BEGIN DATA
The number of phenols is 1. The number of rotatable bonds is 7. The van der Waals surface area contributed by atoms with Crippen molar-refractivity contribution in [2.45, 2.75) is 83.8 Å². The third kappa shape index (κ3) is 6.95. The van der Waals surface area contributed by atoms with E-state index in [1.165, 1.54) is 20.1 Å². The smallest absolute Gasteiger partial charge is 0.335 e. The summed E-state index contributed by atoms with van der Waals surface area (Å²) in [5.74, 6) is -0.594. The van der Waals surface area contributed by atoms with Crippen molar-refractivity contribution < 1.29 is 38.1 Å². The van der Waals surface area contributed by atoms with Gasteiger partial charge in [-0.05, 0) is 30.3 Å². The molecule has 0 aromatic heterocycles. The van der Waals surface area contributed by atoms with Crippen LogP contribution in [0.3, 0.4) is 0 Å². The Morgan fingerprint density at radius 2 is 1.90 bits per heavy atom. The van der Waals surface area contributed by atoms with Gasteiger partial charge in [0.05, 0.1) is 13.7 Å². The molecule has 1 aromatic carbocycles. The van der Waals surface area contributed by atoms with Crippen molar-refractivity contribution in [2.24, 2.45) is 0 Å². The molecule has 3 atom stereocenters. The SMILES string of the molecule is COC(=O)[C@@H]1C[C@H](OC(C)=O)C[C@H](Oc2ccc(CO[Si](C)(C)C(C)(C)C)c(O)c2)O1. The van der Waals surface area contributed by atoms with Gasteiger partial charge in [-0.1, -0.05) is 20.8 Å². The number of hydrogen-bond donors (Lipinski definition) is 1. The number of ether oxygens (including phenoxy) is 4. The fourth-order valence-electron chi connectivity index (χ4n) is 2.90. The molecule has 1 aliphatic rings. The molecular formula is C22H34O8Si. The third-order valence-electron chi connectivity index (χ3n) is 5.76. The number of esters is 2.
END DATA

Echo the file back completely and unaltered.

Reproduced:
The number of phenols is 1. The number of rotatable bonds is 7. The van der Waals surface area contributed by atoms with Crippen molar-refractivity contribution in [2.45, 2.75) is 83.8 Å². The third kappa shape index (κ3) is 6.95. The van der Waals surface area contributed by atoms with E-state index in [1.165, 1.54) is 20.1 Å². The smallest absolute Gasteiger partial charge is 0.335 e. The summed E-state index contributed by atoms with van der Waals surface area (Å²) in [5.74, 6) is -0.594. The van der Waals surface area contributed by atoms with Crippen molar-refractivity contribution < 1.29 is 38.1 Å². The van der Waals surface area contributed by atoms with Gasteiger partial charge in [-0.05, 0) is 30.3 Å². The molecule has 0 aromatic heterocycles. The van der Waals surface area contributed by atoms with Crippen LogP contribution in [0.3, 0.4) is 0 Å². The Morgan fingerprint density at radius 2 is 1.90 bits per heavy atom. The van der Waals surface area contributed by atoms with Gasteiger partial charge in [0.05, 0.1) is 13.7 Å². The molecule has 1 aromatic carbocycles. The van der Waals surface area contributed by atoms with Crippen molar-refractivity contribution in [2.24, 2.45) is 0 Å². The molecule has 3 atom stereocenters. The SMILES string of the molecule is COC(=O)[C@@H]1C[C@H](OC(C)=O)C[C@H](Oc2ccc(CO[Si](C)(C)C(C)(C)C)c(O)c2)O1. The van der Waals surface area contributed by atoms with Gasteiger partial charge in [-0.1, -0.05) is 20.8 Å². The number of hydrogen-bond donors (Lipinski definition) is 1. The number of ether oxygens (including phenoxy) is 4. The fourth-order valence-electron chi connectivity index (χ4n) is 2.90. The molecule has 1 aliphatic rings. The molecular formula is C22H34O8Si. The third-order valence-electron chi connectivity index (χ3n) is 5.76. The number of esters is 2.